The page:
• Clemson's thrilling 40-37 overtime win against Miami was fueled by two Tigers in the Scouts Inc. Top 100. C.J. Spiller (No. 17) and Jacoby Ford (No. 65) raced to the house with the game-winning TD. Spiller had a school-record 310 all-purpose yards. "That's all my guys out there working for me," Spiller told the Greenville (S.C.) News. "I keep saying it, but without the blocks I've been getting, without all that help, I couldn't do any of this. I really have the easiest part after those blocks are made, I just have to read it and let my speed take over."
• As impressive as Colt McCoy (No. 18) was in the Longhorns' 41-3 thrashing of the Missouri Tigers, the "Goon Squad" may have been equally as impressive. What is the "Goon Squad"? Rod Muckelroy (No. 39) and Earl Thomas (No. 30) explain to the Austin American Statesman. "The Goon Squad, it means all out. That's all it means, is going all out on every play," Muckelroy said. "It means throwing your body around without a care. It means making the tackle no matter what it takes. It means having fun."
But the Goon Squad is not about injuring quarterbacks. Or injuring anybody.
That's not what the term "goon" really means?
"No," Thomas said. "It's about effort. It's everybody flying to the ball with a team effort. It's not about having T-shirts or even making a big deal about it. We try and keep it to ourselves. I didn't know anybody told anybody about it."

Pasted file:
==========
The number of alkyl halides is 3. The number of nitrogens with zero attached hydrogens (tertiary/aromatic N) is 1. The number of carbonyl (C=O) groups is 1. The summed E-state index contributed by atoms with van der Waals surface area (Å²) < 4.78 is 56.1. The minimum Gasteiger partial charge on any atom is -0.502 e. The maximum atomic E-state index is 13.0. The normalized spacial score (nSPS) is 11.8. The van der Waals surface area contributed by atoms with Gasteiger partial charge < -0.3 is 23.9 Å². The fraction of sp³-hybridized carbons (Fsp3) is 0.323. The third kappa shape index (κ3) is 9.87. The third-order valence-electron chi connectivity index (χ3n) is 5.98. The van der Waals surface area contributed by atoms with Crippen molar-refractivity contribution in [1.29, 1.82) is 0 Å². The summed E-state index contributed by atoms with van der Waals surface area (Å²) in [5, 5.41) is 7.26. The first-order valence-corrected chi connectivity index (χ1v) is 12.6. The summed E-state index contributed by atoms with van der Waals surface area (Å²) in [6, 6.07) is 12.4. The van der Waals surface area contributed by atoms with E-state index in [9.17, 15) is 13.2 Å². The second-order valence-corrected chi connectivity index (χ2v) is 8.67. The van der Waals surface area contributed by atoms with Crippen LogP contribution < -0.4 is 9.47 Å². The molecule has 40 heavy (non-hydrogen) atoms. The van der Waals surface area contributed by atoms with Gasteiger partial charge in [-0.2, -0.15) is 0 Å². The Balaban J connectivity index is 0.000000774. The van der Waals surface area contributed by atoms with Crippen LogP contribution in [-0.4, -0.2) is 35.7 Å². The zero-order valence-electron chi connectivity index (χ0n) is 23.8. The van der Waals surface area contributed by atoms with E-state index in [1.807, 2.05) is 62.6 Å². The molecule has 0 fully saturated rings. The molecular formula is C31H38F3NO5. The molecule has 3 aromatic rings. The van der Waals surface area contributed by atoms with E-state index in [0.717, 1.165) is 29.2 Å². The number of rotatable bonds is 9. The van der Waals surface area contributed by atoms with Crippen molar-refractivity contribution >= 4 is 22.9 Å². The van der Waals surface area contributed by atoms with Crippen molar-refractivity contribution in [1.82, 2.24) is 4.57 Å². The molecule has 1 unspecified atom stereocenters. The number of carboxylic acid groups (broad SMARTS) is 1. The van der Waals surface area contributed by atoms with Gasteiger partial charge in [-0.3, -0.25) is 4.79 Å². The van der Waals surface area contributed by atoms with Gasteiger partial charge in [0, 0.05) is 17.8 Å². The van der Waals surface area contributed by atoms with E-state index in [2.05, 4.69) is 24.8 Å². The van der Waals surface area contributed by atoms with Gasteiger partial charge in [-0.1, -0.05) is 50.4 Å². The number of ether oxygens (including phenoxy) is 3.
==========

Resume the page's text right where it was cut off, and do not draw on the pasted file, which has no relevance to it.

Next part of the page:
"I was just going up to him to say he's a heck of a receiver," Clausen said. "He was making plays left and right, and he's a real good talent."
Gunnell, who had a career-high 10 receptions for 179 yards and a touchdown, saw it differently. "At the beginning of the game, he was out there chirping and talking trash," Gunnell said. "And then he went out and just pushed [BC receiver] Justin Jarvis for no reason. I looked at him and said, 'What are you doing?'
"Afterwards, he was trying to be all friendly. It just rubbed me the wrong way. It seemed real fake. He tried to push one of my teammates. He tried to say good game. I thought it was phony."
• It's not often the USC defense gets picked apart. But the Oregon State Beavers did so, racking up 482 total yards and scoring 36 points in a loss. S Taylor Mays (No. 10) expressed his dismay to the Los Angeles Daily News. "They spread our defense out and picked away," Mays said. "It was frustrating."
• Penn State LB Navorro Bowman (No. 19) put on a whale of a performance in the Nittany Lions' 35-10 win at Michigan. Bowman had 11 tackles, one interception, one fumble recovery and one sack after a slow start in which Penn State watched the Wolverines march down the field for a touchdown. "We were starting off slow, flat-footed," Bowman told the Wilkes-Barre Times-Leader "After that first drive, we sat down, calmed everyone down and we were ready to rock like it was the third quarter.
"It was up-tempo and [Michigan] did a great job with that. We just caught up to it and started playing our game."
• As if the Minnesota Golden Gophers didn't have enough problems such as losing three of their last four and scoring seven points in their last two games: They could lose WR Eric Decker (No. 32) for a while to a left foot sprain. "It's a tough loss; he gives our team inspiration," Gophers coach Tim Brewster told the St. Paul Pioneer-Press. "He's a good football player, but you know what, next man up."